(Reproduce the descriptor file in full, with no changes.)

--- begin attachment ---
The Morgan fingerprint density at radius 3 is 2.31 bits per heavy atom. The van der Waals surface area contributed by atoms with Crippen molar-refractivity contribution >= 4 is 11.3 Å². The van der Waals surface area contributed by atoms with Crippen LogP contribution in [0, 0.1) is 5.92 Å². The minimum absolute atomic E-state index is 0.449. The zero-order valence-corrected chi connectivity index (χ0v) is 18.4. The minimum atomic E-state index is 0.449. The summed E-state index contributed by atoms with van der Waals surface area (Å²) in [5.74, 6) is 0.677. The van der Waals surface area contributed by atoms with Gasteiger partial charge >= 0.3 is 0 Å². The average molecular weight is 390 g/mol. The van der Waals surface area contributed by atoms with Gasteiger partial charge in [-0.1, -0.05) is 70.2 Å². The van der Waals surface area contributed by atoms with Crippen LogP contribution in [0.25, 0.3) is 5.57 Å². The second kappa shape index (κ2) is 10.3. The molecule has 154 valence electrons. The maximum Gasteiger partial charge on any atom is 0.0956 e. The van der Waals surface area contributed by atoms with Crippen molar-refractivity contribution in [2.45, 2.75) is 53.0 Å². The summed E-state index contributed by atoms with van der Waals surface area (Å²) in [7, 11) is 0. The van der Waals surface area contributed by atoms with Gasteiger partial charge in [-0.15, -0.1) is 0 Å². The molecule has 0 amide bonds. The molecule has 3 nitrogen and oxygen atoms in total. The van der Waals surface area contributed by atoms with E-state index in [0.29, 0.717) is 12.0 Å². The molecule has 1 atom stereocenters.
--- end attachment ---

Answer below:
The Morgan fingerprint density at radius 3 is 2.31 bits per heavy atom. The van der Waals surface area contributed by atoms with Crippen molar-refractivity contribution >= 4 is 11.3 Å². The van der Waals surface area contributed by atoms with Crippen LogP contribution in [0, 0.1) is 5.92 Å². The minimum absolute atomic E-state index is 0.449. The zero-order valence-corrected chi connectivity index (χ0v) is 18.4. The minimum atomic E-state index is 0.449. The summed E-state index contributed by atoms with van der Waals surface area (Å²) in [5.74, 6) is 0.677. The van der Waals surface area contributed by atoms with Gasteiger partial charge >= 0.3 is 0 Å². The average molecular weight is 390 g/mol. The van der Waals surface area contributed by atoms with Gasteiger partial charge in [-0.1, -0.05) is 70.2 Å². The van der Waals surface area contributed by atoms with Crippen LogP contribution in [0.25, 0.3) is 5.57 Å². The second kappa shape index (κ2) is 10.3. The molecule has 154 valence electrons. The maximum Gasteiger partial charge on any atom is 0.0956 e. The van der Waals surface area contributed by atoms with Crippen molar-refractivity contribution in [2.45, 2.75) is 53.0 Å². The summed E-state index contributed by atoms with van der Waals surface area (Å²) in [7, 11) is 0. The van der Waals surface area contributed by atoms with Gasteiger partial charge in [-0.15, -0.1) is 0 Å². The molecule has 0 amide bonds. The molecule has 3 nitrogen and oxygen atoms in total. The van der Waals surface area contributed by atoms with E-state index in [0.29, 0.717) is 12.0 Å². The molecule has 1 atom stereocenters.